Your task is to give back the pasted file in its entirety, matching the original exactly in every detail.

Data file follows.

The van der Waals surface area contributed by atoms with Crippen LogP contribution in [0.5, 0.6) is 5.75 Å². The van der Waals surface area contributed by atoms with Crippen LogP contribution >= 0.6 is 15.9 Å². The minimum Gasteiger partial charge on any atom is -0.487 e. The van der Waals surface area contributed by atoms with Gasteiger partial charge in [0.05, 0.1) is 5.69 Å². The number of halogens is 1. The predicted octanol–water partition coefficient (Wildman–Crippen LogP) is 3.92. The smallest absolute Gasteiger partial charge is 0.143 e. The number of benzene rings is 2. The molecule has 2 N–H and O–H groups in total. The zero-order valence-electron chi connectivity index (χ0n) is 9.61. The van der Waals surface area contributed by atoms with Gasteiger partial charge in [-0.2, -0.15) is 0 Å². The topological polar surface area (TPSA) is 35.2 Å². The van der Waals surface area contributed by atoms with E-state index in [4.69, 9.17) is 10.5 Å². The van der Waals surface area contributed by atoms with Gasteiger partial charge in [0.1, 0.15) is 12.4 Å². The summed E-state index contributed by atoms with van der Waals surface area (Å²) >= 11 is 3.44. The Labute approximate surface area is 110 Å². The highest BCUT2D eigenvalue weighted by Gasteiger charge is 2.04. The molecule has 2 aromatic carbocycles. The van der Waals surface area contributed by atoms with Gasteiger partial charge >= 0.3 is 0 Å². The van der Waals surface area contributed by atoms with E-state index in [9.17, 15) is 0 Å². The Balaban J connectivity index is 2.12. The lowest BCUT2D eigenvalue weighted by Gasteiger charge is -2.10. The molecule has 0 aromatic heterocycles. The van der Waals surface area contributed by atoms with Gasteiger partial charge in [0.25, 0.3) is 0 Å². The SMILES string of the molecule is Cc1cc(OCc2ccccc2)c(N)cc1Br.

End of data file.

The van der Waals surface area contributed by atoms with Crippen LogP contribution in [0.5, 0.6) is 5.75 Å². The van der Waals surface area contributed by atoms with Crippen LogP contribution >= 0.6 is 15.9 Å². The minimum Gasteiger partial charge on any atom is -0.487 e. The van der Waals surface area contributed by atoms with Gasteiger partial charge in [0.05, 0.1) is 5.69 Å². The number of halogens is 1. The predicted octanol–water partition coefficient (Wildman–Crippen LogP) is 3.92. The smallest absolute Gasteiger partial charge is 0.143 e. The number of benzene rings is 2. The molecule has 2 N–H and O–H groups in total. The zero-order valence-electron chi connectivity index (χ0n) is 9.61. The van der Waals surface area contributed by atoms with Gasteiger partial charge in [-0.2, -0.15) is 0 Å². The topological polar surface area (TPSA) is 35.2 Å². The van der Waals surface area contributed by atoms with E-state index in [4.69, 9.17) is 10.5 Å². The van der Waals surface area contributed by atoms with Gasteiger partial charge in [0.1, 0.15) is 12.4 Å². The summed E-state index contributed by atoms with van der Waals surface area (Å²) >= 11 is 3.44. The Labute approximate surface area is 110 Å². The highest BCUT2D eigenvalue weighted by Gasteiger charge is 2.04. The molecule has 2 aromatic carbocycles. The van der Waals surface area contributed by atoms with Gasteiger partial charge >= 0.3 is 0 Å². The van der Waals surface area contributed by atoms with E-state index in [9.17, 15) is 0 Å². The Balaban J connectivity index is 2.12. The lowest BCUT2D eigenvalue weighted by Gasteiger charge is -2.10. The molecule has 0 aromatic heterocycles. The van der Waals surface area contributed by atoms with Gasteiger partial charge in [0.25, 0.3) is 0 Å². The SMILES string of the molecule is Cc1cc(OCc2ccccc2)c(N)cc1Br.